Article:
Wednesday, July 6, 2016

Tanning / Pelting a Hide

There's always more to learn.
Yes, I am one of those.
I have to be learning something.
Some things I learn and promptly forget, or learn and don't really
feel connected to, or learn and enjoy so continue.
When we butcher the lambs, I want to pelt their hides.

We don't like waste and the fact that each year so many
deer, elk, and other critters are hunted and the hides left to rot
in addition to the waste of such parts as ribs or shoulder meat
kinda irks me.
I've never done any tanning of hides - actually never considered
that it would be something I would be remotely interested in.
I have a feeling it will be one of those things
I learn but don't do much of, which is fine.
I like having the knowledge and experience even if I don't often use it,
just in case.

From what I've read, rabbits are great to learn on.
They are small so they don't use a lot of solution, and are typically
rather plentiful so are not difficult to find.
We didn't happen to have a rabbit, 
but we did have a raccoon coming in devouring entire bags of cat food
and causing the dog fits in the middle of the night.
We trapped it, and I figured I could learn on a raccoon
as easily as on a rabbit.
If I messed up - oh well, no great loss.

I found various instructions, using various methods and solutions.
Being novice, I chose the one that seemed the safest to work with.
It's alum, salt, and water.

First rinse the hide in cold water to both clean it and cool it.
In a 5 gallon bucket mix:
 1 cup alum, 1 cup non-iodized salt and 2 gallons tepid water.

Then add the rinsed/wet hide and stir making sure all parts of the hide are exposed to the solution.

Stir at least twice per day.
After two days, take hide out of solution.
Squeeze as much solution out as possible (back into bucket.)

Then "flesh" the hide.
This is removing any fat or meat material from the hide.
This picture isn't great.  I was losing light but had to get it done.
Add another cup of each the salt and alum to the same solution
and stir well.
Then add fleshed hide back into the solution again stirring to make sure all parts of the hide are exposed to the solution.
Stir twice per day for another 5 days.
Then remove hide from solution and rinse well.
Stretch hide on a frame or board so it can dry.

When it is almost dry, it's time to "break" the hide.
This means working it by hand in small sections to soften it.
*Note: no, I am not going to chew on it as certain tribes were know to do and as my mother says I should to be authentic:)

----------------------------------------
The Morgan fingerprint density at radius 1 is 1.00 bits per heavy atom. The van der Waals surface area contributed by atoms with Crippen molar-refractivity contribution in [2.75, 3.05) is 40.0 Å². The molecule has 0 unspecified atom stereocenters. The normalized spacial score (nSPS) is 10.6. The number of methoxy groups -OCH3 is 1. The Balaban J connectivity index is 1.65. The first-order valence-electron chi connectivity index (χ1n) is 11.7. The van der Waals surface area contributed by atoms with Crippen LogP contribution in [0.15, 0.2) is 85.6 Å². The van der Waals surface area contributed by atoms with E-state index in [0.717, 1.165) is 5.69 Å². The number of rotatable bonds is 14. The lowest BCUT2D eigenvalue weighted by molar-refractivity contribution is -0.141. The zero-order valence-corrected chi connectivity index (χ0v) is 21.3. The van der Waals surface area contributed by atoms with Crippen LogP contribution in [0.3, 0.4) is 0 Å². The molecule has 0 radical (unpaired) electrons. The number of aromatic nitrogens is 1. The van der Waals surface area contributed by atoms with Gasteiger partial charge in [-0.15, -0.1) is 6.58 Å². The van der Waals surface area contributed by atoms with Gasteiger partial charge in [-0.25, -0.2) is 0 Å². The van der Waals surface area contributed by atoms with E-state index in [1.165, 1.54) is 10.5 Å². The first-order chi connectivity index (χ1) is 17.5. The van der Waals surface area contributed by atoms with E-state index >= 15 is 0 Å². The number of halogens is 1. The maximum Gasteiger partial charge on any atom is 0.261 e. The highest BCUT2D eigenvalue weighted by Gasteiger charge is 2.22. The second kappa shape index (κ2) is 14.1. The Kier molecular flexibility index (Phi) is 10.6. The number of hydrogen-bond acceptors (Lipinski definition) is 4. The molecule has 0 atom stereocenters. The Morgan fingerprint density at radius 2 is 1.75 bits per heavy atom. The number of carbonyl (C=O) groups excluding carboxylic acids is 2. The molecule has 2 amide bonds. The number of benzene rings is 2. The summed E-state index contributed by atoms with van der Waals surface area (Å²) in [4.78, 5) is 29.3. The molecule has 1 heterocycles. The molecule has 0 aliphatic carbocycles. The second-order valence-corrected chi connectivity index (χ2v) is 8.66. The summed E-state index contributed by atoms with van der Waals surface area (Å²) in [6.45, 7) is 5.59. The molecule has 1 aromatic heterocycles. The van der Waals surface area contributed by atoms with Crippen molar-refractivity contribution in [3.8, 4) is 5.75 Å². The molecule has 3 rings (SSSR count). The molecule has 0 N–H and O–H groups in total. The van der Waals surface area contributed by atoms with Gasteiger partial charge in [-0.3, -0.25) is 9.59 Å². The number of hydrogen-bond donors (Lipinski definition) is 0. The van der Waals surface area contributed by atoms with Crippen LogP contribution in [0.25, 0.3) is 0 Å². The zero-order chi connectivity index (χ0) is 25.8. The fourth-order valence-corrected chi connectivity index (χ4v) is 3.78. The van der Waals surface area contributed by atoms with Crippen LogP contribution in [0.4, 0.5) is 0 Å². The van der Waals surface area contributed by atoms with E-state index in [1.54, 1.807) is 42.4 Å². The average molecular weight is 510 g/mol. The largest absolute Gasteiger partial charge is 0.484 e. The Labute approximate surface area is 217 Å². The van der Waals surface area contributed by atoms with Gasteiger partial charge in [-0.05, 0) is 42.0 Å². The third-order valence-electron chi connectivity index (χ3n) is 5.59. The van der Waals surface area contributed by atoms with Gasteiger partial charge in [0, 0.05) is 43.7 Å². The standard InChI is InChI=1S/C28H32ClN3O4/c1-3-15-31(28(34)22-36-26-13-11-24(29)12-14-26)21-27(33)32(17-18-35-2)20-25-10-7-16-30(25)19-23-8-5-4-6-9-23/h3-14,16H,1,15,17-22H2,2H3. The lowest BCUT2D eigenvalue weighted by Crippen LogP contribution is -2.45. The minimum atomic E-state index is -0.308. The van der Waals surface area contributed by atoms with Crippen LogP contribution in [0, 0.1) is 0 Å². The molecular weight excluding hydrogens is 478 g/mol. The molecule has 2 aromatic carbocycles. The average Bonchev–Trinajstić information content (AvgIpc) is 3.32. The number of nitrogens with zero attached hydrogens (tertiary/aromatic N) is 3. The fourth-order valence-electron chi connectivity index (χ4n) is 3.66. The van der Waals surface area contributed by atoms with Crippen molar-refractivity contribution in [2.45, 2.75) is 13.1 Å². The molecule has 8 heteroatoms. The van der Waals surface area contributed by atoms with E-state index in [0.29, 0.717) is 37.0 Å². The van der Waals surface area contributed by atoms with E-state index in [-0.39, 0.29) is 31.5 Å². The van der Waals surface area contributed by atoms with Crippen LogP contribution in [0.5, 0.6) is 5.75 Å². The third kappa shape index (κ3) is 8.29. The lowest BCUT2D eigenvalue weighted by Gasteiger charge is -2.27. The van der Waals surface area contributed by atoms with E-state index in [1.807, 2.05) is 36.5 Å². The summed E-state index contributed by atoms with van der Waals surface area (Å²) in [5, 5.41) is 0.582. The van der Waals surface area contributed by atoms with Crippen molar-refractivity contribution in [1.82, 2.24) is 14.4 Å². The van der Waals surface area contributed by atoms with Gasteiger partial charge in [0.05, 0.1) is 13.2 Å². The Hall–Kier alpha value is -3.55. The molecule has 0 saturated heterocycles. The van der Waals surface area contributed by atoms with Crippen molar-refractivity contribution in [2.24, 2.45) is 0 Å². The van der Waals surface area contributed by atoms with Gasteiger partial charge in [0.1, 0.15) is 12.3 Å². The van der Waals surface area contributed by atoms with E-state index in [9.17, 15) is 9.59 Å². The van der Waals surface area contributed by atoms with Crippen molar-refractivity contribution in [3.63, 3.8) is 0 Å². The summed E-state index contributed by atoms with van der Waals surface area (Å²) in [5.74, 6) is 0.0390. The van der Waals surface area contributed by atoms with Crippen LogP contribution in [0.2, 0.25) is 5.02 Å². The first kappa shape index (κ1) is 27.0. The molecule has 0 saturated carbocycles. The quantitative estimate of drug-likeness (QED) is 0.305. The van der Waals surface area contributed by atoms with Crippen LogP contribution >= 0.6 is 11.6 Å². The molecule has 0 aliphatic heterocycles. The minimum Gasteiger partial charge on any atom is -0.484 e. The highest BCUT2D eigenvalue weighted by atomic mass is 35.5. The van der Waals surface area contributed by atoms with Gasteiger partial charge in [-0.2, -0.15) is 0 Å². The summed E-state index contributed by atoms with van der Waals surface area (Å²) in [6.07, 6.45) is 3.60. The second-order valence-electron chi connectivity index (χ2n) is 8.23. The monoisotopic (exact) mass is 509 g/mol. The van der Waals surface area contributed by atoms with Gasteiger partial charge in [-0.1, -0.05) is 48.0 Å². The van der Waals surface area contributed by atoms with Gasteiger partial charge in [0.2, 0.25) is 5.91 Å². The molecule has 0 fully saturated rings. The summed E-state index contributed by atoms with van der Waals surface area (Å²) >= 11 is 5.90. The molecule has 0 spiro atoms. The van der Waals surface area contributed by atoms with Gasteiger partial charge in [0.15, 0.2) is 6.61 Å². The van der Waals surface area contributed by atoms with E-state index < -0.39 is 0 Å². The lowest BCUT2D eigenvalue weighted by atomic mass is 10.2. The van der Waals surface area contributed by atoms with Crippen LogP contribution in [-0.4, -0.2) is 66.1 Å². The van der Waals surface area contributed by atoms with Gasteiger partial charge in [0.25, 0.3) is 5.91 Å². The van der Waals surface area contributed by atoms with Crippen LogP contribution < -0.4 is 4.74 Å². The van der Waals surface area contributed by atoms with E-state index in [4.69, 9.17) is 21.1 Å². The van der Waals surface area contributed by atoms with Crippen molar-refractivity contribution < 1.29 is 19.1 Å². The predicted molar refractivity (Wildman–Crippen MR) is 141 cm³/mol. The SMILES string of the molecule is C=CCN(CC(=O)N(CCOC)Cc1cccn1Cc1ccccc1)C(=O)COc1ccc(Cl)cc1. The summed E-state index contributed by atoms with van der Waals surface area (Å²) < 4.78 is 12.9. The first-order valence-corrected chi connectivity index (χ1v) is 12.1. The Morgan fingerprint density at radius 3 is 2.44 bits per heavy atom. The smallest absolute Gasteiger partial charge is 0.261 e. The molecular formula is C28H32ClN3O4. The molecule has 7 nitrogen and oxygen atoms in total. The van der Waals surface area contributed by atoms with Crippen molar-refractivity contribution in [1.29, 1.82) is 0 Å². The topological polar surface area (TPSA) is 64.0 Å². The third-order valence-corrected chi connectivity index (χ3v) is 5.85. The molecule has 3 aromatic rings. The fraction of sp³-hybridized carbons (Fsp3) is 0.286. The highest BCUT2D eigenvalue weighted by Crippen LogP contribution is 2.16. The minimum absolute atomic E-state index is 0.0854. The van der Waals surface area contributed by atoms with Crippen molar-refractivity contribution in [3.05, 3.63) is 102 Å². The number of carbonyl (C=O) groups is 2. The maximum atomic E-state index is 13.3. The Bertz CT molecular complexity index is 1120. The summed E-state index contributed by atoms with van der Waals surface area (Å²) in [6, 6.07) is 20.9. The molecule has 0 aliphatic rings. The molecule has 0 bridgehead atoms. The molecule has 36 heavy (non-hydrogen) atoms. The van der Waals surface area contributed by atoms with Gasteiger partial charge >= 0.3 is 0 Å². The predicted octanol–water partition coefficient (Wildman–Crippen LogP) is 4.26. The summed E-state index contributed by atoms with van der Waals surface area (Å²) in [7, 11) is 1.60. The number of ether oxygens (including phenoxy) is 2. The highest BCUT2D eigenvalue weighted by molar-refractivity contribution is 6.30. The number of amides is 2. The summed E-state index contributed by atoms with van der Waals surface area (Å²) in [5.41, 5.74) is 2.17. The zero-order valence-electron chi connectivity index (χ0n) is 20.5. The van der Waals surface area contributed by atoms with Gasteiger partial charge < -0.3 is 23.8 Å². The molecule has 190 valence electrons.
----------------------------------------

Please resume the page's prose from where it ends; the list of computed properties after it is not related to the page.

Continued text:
(This is where life came at me.)
I have my hide stretched and dried.
I will have to re-wet it, let it partially dry then break it.
As far as the fleshing, I want to ask a neighbor who has done tanning
how I did and if there is a method better than my very slow tedious one.
Mr. LB left the head on thinking it would be "cool."
Again I am learning - I will have to just cut it off since it's inside-out
and hard as a rock.
Any ol' trappers, tanners out there,
feel free to offer advise.


  1. First off, I've never tanned ANYTHING, but I've read a lot about it (disclaimer). It seems to me that I've read that salt is unneeded, unless you must leave the hide sit raw and rolled up for a while.

    1. Can't say one way or the other - I just "followed the recipe." Many (most) methods I found used commercial products which I am leery of. Mystery chemicals and me??? I might blow up the hide on accident:) I don't know if just alum would work. After the two days, it wasn't gooey feeling, but already began feeling like leather.

  2. Oh my goodness - you're a brave soul to tackle something like this! Not something I would ever do, but I did enjoy reading about the process. Is there a coonskin hat in Mr. L's future?

    1. Not sure about the hat:) but will say when my son was a toddler, he had a fake one he loved. He would run around with his rubber boots, diaper, and coon skin hat. Thank you for reminding me of that precious memory.

  3. Great job! My daughter did a goat hide a few years ago and it is still sitting pretty next to her bed. She is currently working on a cow hide from the beef we slaughtered however it is slow going as we haven't been out there much to do the peeling... Like you said, it is good to know how to do certain things even if you don't practice it all the time. Knowledge during the good times is gold, during the bad times it is everything! :)

    1. A beef hide is a huge undertaking! I might be asking her for pointers:) Good for her. There is a market for the deer hides (at least over here) if you know folks who are hunters and can get their hides.

  4. Learning a new skill is always a good idea :)
    I would like to have some lamb pelts done.
    My husband did rabbits when he was younger, not sure if he would want to tackle a lambskin. It is tedious!

    1. Yes! I am learning now because I want to do our lamb pelts this fall. Even over the backs of chairs they are so warm.

    2. Just wanted to let you know this was this weeks feature on the hop :)

  5. had no idea how this was done until now quite a process I am impressed it would need such a large container to tackle a large hide

    1. Good point - not sure what I will use for the lamb hides. I better start planning/looking now:)

  6. So interesting....good job. I have never thought about doing this but more power to you! Yes, I would say the head must go....ha!

    1. It wasn't as "icky" as I thought it might be:) After the two day mark, it actually felt pretty much like leather. And I'm right there with you - no more heads!

  7. This is something I want to learn to do as well. My neighbor has done this and some taxidermy so maybe I can get my hands on a pelt sometime and try it. Great job!!